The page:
The Ungrateful Refugee: What Immigrants Never Tell You (Hardcover)
This beautiful book is anchored with rich details, even as the people within struggle to find security. Individual stories (including Nayeri’s own) are told against the backdrop of the collective refugee experience. She describes the terror that prompts exodus, the indignity of receiving begrudging charity, and the agony of the eternal wait in camps. Each refugee’s journey is different, but all have faced appalling injustice and the brutal indifference of bureaucracy. In a time when nationalism has shamefully superseded compassion, The Ungrateful Refugee isn’t just important, it’s necessary. -Lauren
September 2019 Indie Next List
“At a time when some people aim to terrify us with stories about the intentions of those who seek our help, this book brings a timely voice to illustrate what drives people to endure monumental hardships in order to have a chance to reach safety. An engrossing and powerful book that reveals an infrequently heard perspective on the concept of charity, giving, and receiving, The Ungrateful Refugee makes us look at ourselves and our actions as well as those who receive our acts of ‘kindness.’”
— Becky Garcia, Malvern Books, Austin, TX
Winter 2020 Reading Group Indie Next List
“Now more than ever, perhaps, we need voices like those of Dina Nayeri. Combining moving memoir with clear-eyed reporting, Nayeri’s The Ungrateful Refugee is a beautiful and stark reminder of the complexity and humanity of the immigrant experience. It is urgent and important that we hear the stories of others, which often reveal even more about ourselves.”
— Susan Hans O'Connor, Penguin Bookshop, Sewickley, PA
A Finalist for the 2019 Kirkus Prize in Nonfiction Nayeri combines her own experience with those of refugees she meets as an adult, telling their stories with tenderness and reverence." --The New York Times Book Review Nayeri weaves her empowering personal story with those of the 'feared swarms' . . . Her family's escape from Isfahan to Oklahoma, which involved waiting in Dubai and Italy, is wildly fascinating . . . Using energetic prose, Nayeri is an excellent conduit for these heart-rending stories, eschewing judgment and employing care in threading the stories in with her own . . . This is a memoir laced with stimulus and plenty of heart at a time when the latter has grown elusive." --Star-Tribune (Minneapolis) Aged eight, Dina Nayeri fled Iran along with her mother and brother and lived in the crumbling shell of an Italian hotel-turned-refugee camp. Eventually she was granted asylum in America. She settled in Oklahoma, then made her way to Princeton University. In this book, Nayeri weaves together her own vivid story with the stories of other refugees and asylum seekers in recent years, bringing us inside their daily lives and taking us through the different stages of their journeys, from escape to asylum to resettlement. In these pages, a couple fall in love over the phone, and women gather to prepare the noodles that remind them of home. A closeted queer man tries to make his case truthfully as he seeks asylum, and a translator attempts to help new arrivals present their stories to officials.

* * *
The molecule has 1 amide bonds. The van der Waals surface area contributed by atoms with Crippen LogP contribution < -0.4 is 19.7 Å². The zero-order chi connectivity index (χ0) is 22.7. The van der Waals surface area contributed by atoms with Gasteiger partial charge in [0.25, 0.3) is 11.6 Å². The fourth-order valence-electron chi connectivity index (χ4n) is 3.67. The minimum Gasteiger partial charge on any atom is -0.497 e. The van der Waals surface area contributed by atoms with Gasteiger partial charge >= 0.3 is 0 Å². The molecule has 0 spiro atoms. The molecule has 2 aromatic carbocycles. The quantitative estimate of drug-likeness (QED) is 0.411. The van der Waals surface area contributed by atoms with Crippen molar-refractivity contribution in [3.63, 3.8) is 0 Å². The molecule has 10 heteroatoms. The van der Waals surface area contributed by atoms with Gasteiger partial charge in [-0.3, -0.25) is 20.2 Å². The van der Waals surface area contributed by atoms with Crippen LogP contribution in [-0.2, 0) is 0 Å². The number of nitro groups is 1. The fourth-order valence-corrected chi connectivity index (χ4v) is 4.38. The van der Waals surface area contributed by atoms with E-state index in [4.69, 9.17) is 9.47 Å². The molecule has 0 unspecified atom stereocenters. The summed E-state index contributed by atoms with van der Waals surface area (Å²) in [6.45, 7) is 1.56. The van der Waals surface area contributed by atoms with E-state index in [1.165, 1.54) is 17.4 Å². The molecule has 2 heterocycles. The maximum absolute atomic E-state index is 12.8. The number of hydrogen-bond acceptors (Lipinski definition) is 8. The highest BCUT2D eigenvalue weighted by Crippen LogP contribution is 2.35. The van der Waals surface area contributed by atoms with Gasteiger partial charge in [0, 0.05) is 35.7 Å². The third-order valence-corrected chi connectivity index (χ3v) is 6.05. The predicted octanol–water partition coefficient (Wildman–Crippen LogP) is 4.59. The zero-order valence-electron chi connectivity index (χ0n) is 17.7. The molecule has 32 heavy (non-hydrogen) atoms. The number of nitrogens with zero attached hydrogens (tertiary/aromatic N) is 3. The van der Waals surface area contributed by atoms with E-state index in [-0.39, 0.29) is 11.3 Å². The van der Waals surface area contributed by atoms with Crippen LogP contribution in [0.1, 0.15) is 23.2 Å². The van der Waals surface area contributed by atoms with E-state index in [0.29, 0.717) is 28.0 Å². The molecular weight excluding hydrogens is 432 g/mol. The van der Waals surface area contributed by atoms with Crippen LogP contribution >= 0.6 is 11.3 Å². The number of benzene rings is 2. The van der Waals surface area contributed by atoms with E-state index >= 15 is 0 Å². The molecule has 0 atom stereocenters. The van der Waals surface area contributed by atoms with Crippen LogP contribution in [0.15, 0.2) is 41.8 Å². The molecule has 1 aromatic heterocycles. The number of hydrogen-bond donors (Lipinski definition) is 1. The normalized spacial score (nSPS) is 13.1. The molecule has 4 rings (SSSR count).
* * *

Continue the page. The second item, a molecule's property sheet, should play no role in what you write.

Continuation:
Nayeri confronts notions like "the swarm," and, on the other hand, "good" immigrants. She calls attention to the harmful way in which Western governments privilege certain dangers over others. With surprising and provocative questions, The Ungrateful Refugee challenges us to rethink how we talk about the refugee crisis. "A writer who confronts issues that are key to the refugee experience." --Viet Thanh Nguyen, Pulitzer Prize-winning author of The Sympathizer and The Refugees
About the Author
DINA NAYERI was born in Iran during the revolution and arrived in America when she was ten years old. She is the winner of the UNESCO City of Literature Paul Engle Prize and a National Endowment for the Arts literature grant, as well as a finalist for the Rome Prize and a Granta New Voices Project pick. Nayeri is the author of two novels--Refuge and A Teaspoon of Earth and Sea--and her work has been translated into fourteen languages and published in The New York Times, The Guardian, The Wall Street Journal, Granta, The Best American Short Stories, The O. Henry Prize Stories, and many other publications. The Ungrateful Refugee is her first book of nonfiction. A graduate of Princeton, Harvard, and the Iowa Writers' Workshop, she lives in Paris, where she is a Fellow at the Columbia Institute for Ideas and Imagination.